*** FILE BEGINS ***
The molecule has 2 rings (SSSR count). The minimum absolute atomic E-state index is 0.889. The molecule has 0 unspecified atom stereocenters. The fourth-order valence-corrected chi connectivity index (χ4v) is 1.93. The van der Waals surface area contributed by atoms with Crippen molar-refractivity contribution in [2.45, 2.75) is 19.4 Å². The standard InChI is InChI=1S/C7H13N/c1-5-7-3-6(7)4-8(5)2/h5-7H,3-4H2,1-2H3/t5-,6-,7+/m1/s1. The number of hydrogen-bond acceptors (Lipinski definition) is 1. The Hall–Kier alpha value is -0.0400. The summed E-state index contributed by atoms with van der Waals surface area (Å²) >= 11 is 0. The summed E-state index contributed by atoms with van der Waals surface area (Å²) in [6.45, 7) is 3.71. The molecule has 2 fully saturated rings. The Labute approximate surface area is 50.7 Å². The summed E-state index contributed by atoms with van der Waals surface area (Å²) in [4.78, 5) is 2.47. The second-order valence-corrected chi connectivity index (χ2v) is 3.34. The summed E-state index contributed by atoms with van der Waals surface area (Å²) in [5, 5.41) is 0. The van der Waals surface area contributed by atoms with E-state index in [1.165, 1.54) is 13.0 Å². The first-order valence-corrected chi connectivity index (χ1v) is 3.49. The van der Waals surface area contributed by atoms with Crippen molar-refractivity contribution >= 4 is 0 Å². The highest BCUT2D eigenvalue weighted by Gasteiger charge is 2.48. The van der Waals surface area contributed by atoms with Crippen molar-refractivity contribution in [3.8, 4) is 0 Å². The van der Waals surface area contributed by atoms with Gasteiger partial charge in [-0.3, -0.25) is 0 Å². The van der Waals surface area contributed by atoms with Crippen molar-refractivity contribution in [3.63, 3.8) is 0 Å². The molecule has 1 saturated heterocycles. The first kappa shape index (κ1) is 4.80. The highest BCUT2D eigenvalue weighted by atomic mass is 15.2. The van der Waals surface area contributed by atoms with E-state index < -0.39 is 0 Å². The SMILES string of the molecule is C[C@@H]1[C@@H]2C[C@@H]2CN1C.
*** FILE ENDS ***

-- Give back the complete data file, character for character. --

The molecule has 2 rings (SSSR count). The minimum absolute atomic E-state index is 0.889. The molecule has 0 unspecified atom stereocenters. The fourth-order valence-corrected chi connectivity index (χ4v) is 1.93. The van der Waals surface area contributed by atoms with Crippen molar-refractivity contribution in [2.45, 2.75) is 19.4 Å². The standard InChI is InChI=1S/C7H13N/c1-5-7-3-6(7)4-8(5)2/h5-7H,3-4H2,1-2H3/t5-,6-,7+/m1/s1. The number of hydrogen-bond acceptors (Lipinski definition) is 1. The Hall–Kier alpha value is -0.0400. The summed E-state index contributed by atoms with van der Waals surface area (Å²) >= 11 is 0. The summed E-state index contributed by atoms with van der Waals surface area (Å²) in [6.45, 7) is 3.71. The molecule has 2 fully saturated rings. The Labute approximate surface area is 50.7 Å². The summed E-state index contributed by atoms with van der Waals surface area (Å²) in [4.78, 5) is 2.47. The second-order valence-corrected chi connectivity index (χ2v) is 3.34. The summed E-state index contributed by atoms with van der Waals surface area (Å²) in [5, 5.41) is 0. The van der Waals surface area contributed by atoms with E-state index in [1.165, 1.54) is 13.0 Å². The first-order valence-corrected chi connectivity index (χ1v) is 3.49. The van der Waals surface area contributed by atoms with Crippen molar-refractivity contribution >= 4 is 0 Å². The highest BCUT2D eigenvalue weighted by Gasteiger charge is 2.48. The van der Waals surface area contributed by atoms with Crippen molar-refractivity contribution in [3.8, 4) is 0 Å². The van der Waals surface area contributed by atoms with Gasteiger partial charge in [-0.3, -0.25) is 0 Å². The van der Waals surface area contributed by atoms with Crippen molar-refractivity contribution in [3.63, 3.8) is 0 Å². The molecule has 1 saturated heterocycles. The first kappa shape index (κ1) is 4.80. The highest BCUT2D eigenvalue weighted by atomic mass is 15.2. The van der Waals surface area contributed by atoms with E-state index < -0.39 is 0 Å². The SMILES string of the molecule is C[C@@H]1[C@@H]2C[C@@H]2CN1C.